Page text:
Wednesday, December 9, 2015

Hamlet Read-Along: Act IV, Scene 7

We start out with Laertes and Claudius having a little heart-to-heart about why Claudius hasn't had Hamlet punished for killing Polonius.  Claudius says it's because Hamlet is too popular with the rest of Denmark.  That idea of being killed by your own machinations comes back again here -- remember the "hoist with his own petard" idea from back in Act III Scene 4?  Claudius brings it up again here when he says, "my arrows, Too slightly timbered for so loud a wind, Would have reverted to my bow again, But not where I have aimed them" (21-24).

So then a messenger brings the letter from Hamlet announcing his arrival.  Hamlet's being very snarky even in letter form, calling Claudius "High and mighty" (42).  I don't know about you, but to me that feels bolder than how he's addressed Claudius before this.  He's been cheeky with Polonius and others, yes, but always a bit wary around Claudius.  But now it's almost like he's thumbing his nose to Claudius.  The Hamlet who returns from his brief exile is rather different than the one who left, and we'll explore that a lot in the last two scenes, but I think already here we can see that he's done with what my dad would call "mousing around."  He's coming back, and he's going to tell Claudius how and why.  But he doesn't tell him yet -- he lets Claudius wonder and worry for a while.  Claudius has to be freaking out inwardly, don't you think?  Wondering if Hamlet knows he'd told England to kill him.  

And so Claudius hatches a plan to have Laertes kill Hamlet.  He says that no one would suspect it was intentional, but I'm pretty sure that if anyone did cry foul, he'd disavow all knowledge of it and heap the blame on Laertes.  Really, Laertes is getting used for Claudius' purposes just like his sister Ophelia, and grrrrrrr, that makes me mad.  Laertes is so eager to avenge his father's death that he's only too happy to fall in with the king's machinations.  In fact, he offers to improve on Claudius' whole "oops, one of these swords was accidentally uncovered and deadly" plan by smearing a deadly poison on it.  I really wonder what Laertes was planning to do with that poison -- I figure he'd bought it on his way back from Paris, and was planning to... poison Hamlet with it somehow?  Not sure he'd have thought it through much, actually, as he strikes me as much more of a "pantser" than a "plotter."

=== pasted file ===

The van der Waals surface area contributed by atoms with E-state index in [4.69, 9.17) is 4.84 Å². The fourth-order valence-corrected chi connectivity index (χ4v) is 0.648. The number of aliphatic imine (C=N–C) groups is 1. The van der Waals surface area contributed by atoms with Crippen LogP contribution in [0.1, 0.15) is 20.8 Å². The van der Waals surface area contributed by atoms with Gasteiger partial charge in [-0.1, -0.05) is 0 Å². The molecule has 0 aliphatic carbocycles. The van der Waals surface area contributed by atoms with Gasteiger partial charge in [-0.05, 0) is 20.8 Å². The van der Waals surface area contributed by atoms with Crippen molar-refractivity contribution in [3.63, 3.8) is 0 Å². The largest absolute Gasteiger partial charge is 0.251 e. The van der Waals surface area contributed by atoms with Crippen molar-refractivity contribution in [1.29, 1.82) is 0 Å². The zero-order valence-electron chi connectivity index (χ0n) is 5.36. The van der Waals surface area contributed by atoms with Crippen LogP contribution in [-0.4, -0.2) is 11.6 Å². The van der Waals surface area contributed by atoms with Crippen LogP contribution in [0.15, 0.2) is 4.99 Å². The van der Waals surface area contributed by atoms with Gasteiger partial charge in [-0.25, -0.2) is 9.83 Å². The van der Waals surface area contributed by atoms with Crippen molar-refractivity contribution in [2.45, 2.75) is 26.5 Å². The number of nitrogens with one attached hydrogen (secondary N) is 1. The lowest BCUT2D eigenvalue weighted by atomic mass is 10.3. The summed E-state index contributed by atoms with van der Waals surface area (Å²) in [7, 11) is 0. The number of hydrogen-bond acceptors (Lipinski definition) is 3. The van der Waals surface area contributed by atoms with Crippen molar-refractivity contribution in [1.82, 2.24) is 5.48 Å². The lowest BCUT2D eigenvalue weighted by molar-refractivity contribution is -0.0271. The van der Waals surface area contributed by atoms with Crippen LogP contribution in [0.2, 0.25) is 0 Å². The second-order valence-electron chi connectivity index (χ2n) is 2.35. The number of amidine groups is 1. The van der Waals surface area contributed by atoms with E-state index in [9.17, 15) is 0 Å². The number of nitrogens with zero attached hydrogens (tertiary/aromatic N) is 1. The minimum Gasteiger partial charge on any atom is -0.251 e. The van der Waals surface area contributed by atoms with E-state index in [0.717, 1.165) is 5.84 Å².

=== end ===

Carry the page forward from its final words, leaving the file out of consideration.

Well, as Gielgud puts it, "Claudius is a professional poisoner, and as soon as Laertes mentions it, we should see him already planning to go one better" (John Gielgud Directs Richard Burton in Hamlet, p. 71).  An unbated sword smeared in poison isn't enough -- Claudius has to one-up Laertes and plan to put poison in a cup of wine too.  Yeesh, poor Hamlet hasn't got a chance, has he?

And not only is Claudius a "professional poisoner," he's a skillful liar too.  First, he says "revenge should have no bounds" (126) when he obviously thinks Hamlet's vengeance needs to be stopped.  And then he says that Hamlet is "free from all contriving" (133), when Hamlet is obviously a very suspicious fellow and he knows it.  But Laertes falls for all of it.

Then we get the sad news that Ophelia has drowned.  My copy says that willows were commonly associated with mourning and forsaken love, so that fits very nicely with Ophelia's story, huh?  I do sometimes wonder why Gertrude goes into such detail about how Ophelia drowned -- it almost feels like she witnessed it.  Certainly someone did, to know that her clothes held her up a while.  Who watched Ophelia drown and didn't help her????  This is really my biggest question or problem with this whole play -- that someone saw Ophelia drown and just let her.  Could they not get to her?  Who saw it?  I think Horatio is gone by now, off to meet up with Hamlet, so who was watching over Ophelia and just let her go drown herself?  This can be our Possible Discussion Question for the day.

Favorite Lines:

"And you must put me in your heart for friend" (2).

"It warms the very sickness in my heart" (53).

"To cut his throat i' th' church" (124)  (This is my favorite Laertes line.)

"One woe doth tread upon another's heel,
So fast they follow" (160-61).

"Too much of water hast thou, poor Ophelia,
And therefore I forbid my tears" (182-83).

18 comments:

  1. I posted this comment elsewhere in response to a Hamlet posting, but it might be helpful here as well:

    Whenever I read Shakespeare's plays, I take time to remind myself that we are not the intended audience (being readers in the 21st century). These are presentational (not representational/realistic) plays intended for audiences in Southwark more than 400 years ago. So, I remind myself: do not get hung up on realism but surrender instead to theatrical presentation. Postscript: My love of reading Shakespeare remains undiminished after more than half a century of encounters.